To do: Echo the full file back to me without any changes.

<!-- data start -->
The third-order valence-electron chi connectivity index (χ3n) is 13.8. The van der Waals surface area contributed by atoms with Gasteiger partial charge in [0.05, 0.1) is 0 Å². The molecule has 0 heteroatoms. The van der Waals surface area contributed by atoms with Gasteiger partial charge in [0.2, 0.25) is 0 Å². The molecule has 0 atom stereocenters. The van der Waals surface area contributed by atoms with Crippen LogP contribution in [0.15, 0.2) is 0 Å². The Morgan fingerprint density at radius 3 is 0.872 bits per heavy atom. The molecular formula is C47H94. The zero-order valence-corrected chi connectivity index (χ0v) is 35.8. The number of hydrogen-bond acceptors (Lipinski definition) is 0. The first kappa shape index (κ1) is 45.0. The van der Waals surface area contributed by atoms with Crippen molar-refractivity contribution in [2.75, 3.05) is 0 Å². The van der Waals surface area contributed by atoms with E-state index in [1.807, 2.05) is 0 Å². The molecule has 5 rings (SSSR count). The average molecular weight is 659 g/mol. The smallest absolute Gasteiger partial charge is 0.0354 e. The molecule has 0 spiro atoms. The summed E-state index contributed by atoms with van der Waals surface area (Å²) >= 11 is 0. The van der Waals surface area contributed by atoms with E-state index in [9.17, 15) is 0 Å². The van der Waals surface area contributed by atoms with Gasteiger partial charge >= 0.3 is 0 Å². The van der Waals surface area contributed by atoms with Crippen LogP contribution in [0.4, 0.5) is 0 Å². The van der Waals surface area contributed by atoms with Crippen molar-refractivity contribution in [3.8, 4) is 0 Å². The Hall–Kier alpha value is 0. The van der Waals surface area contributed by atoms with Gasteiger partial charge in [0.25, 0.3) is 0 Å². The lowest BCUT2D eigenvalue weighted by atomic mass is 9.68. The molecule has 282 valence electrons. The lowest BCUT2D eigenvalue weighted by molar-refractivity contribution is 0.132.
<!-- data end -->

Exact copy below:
The third-order valence-electron chi connectivity index (χ3n) is 13.8. The van der Waals surface area contributed by atoms with Gasteiger partial charge in [0.05, 0.1) is 0 Å². The molecule has 0 heteroatoms. The van der Waals surface area contributed by atoms with Gasteiger partial charge in [0.2, 0.25) is 0 Å². The molecule has 0 atom stereocenters. The van der Waals surface area contributed by atoms with Crippen LogP contribution in [0.15, 0.2) is 0 Å². The Morgan fingerprint density at radius 3 is 0.872 bits per heavy atom. The molecular formula is C47H94. The zero-order valence-corrected chi connectivity index (χ0v) is 35.8. The number of hydrogen-bond acceptors (Lipinski definition) is 0. The first kappa shape index (κ1) is 45.0. The van der Waals surface area contributed by atoms with Crippen molar-refractivity contribution in [2.75, 3.05) is 0 Å². The van der Waals surface area contributed by atoms with E-state index in [1.807, 2.05) is 0 Å². The molecule has 5 rings (SSSR count). The average molecular weight is 659 g/mol. The smallest absolute Gasteiger partial charge is 0.0354 e. The molecule has 0 spiro atoms. The summed E-state index contributed by atoms with van der Waals surface area (Å²) >= 11 is 0. The van der Waals surface area contributed by atoms with E-state index in [9.17, 15) is 0 Å². The van der Waals surface area contributed by atoms with Gasteiger partial charge >= 0.3 is 0 Å². The van der Waals surface area contributed by atoms with Crippen LogP contribution in [0.4, 0.5) is 0 Å². The van der Waals surface area contributed by atoms with Crippen molar-refractivity contribution in [3.8, 4) is 0 Å². The Hall–Kier alpha value is 0. The van der Waals surface area contributed by atoms with Gasteiger partial charge in [0.25, 0.3) is 0 Å². The lowest BCUT2D eigenvalue weighted by atomic mass is 9.68. The molecule has 282 valence electrons. The lowest BCUT2D eigenvalue weighted by molar-refractivity contribution is 0.132.